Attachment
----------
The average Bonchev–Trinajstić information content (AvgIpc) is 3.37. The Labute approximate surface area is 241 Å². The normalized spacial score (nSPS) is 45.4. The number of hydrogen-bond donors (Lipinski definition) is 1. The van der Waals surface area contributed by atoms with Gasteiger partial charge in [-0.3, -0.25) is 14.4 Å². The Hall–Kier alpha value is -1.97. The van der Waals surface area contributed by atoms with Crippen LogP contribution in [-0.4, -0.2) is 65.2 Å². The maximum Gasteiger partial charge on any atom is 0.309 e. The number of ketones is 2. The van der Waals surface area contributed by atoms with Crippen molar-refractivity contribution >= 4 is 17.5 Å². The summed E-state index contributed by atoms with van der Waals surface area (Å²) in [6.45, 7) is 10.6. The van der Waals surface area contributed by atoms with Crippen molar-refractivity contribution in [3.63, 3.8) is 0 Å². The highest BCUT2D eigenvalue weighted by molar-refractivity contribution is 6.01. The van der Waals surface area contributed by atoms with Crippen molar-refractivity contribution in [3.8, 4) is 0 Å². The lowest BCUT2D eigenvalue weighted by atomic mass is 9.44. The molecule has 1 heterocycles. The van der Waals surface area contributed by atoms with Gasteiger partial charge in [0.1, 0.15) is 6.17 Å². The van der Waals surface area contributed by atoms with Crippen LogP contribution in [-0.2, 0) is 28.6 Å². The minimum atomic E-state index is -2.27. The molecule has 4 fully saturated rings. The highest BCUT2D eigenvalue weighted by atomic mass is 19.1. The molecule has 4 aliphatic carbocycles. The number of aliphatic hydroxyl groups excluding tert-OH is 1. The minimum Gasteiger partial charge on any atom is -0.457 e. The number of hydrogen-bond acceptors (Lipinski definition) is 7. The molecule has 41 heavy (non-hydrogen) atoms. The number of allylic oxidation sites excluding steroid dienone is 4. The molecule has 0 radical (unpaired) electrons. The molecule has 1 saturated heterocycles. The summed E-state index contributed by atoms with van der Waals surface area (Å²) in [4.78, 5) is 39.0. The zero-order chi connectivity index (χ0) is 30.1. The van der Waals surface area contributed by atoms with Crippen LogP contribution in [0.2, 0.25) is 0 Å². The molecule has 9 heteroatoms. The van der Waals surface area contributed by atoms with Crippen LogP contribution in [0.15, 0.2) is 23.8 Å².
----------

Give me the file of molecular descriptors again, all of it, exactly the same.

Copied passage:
The average Bonchev–Trinajstić information content (AvgIpc) is 3.37. The Labute approximate surface area is 241 Å². The normalized spacial score (nSPS) is 45.4. The number of hydrogen-bond donors (Lipinski definition) is 1. The van der Waals surface area contributed by atoms with Gasteiger partial charge in [-0.3, -0.25) is 14.4 Å². The Hall–Kier alpha value is -1.97. The van der Waals surface area contributed by atoms with Crippen LogP contribution in [-0.4, -0.2) is 65.2 Å². The maximum Gasteiger partial charge on any atom is 0.309 e. The number of ketones is 2. The van der Waals surface area contributed by atoms with Crippen molar-refractivity contribution >= 4 is 17.5 Å². The summed E-state index contributed by atoms with van der Waals surface area (Å²) in [6.45, 7) is 10.6. The van der Waals surface area contributed by atoms with Crippen molar-refractivity contribution in [3.63, 3.8) is 0 Å². The highest BCUT2D eigenvalue weighted by molar-refractivity contribution is 6.01. The van der Waals surface area contributed by atoms with Crippen molar-refractivity contribution in [3.8, 4) is 0 Å². The lowest BCUT2D eigenvalue weighted by atomic mass is 9.44. The molecule has 1 heterocycles. The van der Waals surface area contributed by atoms with Gasteiger partial charge in [0.1, 0.15) is 6.17 Å². The van der Waals surface area contributed by atoms with Crippen LogP contribution in [-0.2, 0) is 28.6 Å². The minimum atomic E-state index is -2.27. The molecule has 4 fully saturated rings. The highest BCUT2D eigenvalue weighted by atomic mass is 19.1. The molecule has 4 aliphatic carbocycles. The number of aliphatic hydroxyl groups excluding tert-OH is 1. The minimum Gasteiger partial charge on any atom is -0.457 e. The number of hydrogen-bond acceptors (Lipinski definition) is 7. The molecule has 41 heavy (non-hydrogen) atoms. The number of allylic oxidation sites excluding steroid dienone is 4. The molecule has 0 radical (unpaired) electrons. The molecule has 1 saturated heterocycles. The summed E-state index contributed by atoms with van der Waals surface area (Å²) in [4.78, 5) is 39.0. The zero-order chi connectivity index (χ0) is 30.1. The van der Waals surface area contributed by atoms with Crippen LogP contribution in [0.2, 0.25) is 0 Å². The molecule has 9 heteroatoms. The van der Waals surface area contributed by atoms with Crippen LogP contribution in [0.15, 0.2) is 23.8 Å².